Federal Health Minister Leona Aglukkaq sent a dangerously wrong message on an important prevention issue yesterday by being absent when Canada's long-overdue salt-reduction strategy was introduced at a news conference in Ottawa.
Would she have been AWOL if the issue were obesity? Smoking? The need to jog and stay fit? Probably not. The message she sent yesterday is that a new system of voluntary guidelines for the food-processing and restaurant industries doesn't really matter to the Canadian government. "Voluntary" means "dither if you wish." Why should the food industry spend large amounts of time and money on reducing an ingredient it sees as vital to taste, texture and shelf-life when the Health Minister can't be bothered to squeeze it into her schedule?
A voluntary system can be effective, as Britain has shown, but it needs some moral and political energy behind it. Instead, the Health Minister issued an unenthusiastic news release: "Over the coming months, we will work with our governmental partners to assess the report's recommendations and determine how they can best be addressed." Months to assess? Has Ms. Aglukkaq not read the strategy, which was written by her department's director general of nutrition policy and promotion?
Even at that, the reduction "strategy" hardly feels complete. There is no bold labelling campaign as in Britain - which has a stop sign on high-salt foods. There is merely an intention to improve labelling. The goal of the strategy, a reduction of 30 per cent in the typical Canadian's diet by 2016, was announced last fall. And it's taken nearly three years of discussion at Health Canada's Sodium Working Group (which includes food-industry representatives) to reach even this point.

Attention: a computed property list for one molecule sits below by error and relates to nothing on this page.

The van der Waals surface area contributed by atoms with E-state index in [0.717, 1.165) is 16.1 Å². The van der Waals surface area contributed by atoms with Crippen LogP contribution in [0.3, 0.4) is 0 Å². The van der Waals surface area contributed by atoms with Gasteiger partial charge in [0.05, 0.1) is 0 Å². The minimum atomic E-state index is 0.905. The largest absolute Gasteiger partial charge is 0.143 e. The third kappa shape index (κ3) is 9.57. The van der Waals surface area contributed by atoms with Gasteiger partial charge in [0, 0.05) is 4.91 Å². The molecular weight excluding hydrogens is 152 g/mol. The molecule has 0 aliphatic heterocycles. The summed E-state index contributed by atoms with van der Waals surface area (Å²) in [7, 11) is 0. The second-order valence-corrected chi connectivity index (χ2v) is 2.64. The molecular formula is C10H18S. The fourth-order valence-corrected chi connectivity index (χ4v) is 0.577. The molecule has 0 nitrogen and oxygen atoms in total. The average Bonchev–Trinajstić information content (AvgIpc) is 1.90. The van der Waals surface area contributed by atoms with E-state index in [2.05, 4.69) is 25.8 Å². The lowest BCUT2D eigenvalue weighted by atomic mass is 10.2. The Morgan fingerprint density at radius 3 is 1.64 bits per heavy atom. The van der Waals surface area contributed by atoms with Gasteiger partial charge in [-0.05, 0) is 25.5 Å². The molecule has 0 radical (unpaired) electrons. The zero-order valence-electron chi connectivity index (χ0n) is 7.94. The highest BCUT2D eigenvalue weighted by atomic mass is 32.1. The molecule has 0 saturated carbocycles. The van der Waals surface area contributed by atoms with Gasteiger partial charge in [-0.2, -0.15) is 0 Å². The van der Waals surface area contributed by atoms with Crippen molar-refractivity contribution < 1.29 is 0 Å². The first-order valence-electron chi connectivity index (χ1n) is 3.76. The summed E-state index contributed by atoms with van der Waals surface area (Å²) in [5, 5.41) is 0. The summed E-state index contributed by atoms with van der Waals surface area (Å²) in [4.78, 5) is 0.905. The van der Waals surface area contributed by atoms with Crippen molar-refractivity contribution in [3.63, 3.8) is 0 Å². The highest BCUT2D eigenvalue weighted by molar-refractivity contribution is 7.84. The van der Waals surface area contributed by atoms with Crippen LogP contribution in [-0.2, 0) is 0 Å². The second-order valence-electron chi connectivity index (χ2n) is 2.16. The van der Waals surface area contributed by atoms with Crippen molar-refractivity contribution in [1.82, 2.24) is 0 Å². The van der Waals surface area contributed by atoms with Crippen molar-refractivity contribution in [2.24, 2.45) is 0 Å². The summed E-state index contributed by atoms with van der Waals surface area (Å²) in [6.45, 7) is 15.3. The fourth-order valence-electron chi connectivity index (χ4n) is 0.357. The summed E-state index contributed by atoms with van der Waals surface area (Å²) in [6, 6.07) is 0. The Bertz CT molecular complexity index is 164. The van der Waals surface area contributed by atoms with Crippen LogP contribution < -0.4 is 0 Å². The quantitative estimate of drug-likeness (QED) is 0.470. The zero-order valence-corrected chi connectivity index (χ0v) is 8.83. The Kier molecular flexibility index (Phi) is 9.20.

Worse yet, there are still no published reduction targets for the food industry, just draft targets for some foods. Ms. Aglukkaq's statement did say that Health Canada expects to have targets ready by early in 2011. The cart is said to be ready, but the horse isn't in harness yet.
Reducing salt is the single best approach to saving lives, preventing disability and trimming billions of dollars from the health-care system. "The vast bulk of the burden of cardiovascular disease is preventable through a single, inexpensive, cost-effective measure - primarily, through a strategy to reduce consumption of dietary salt across the population," the Public Health Agency of Canada says. Reducing salt intake would do as much for the heart as a reduction in obesity or cholesterol, or the decline in cigarette use. But Canadians can't reduce salt in their diets on their own; 77 per cent of salt intake is from processed foods. They need the government to show leadership.
That leadership is still lacking. Given Ms. Aglukkaq's apparent absence of urgency, the food industry could hardly be blamed if it takes its sweet time on salt reduction.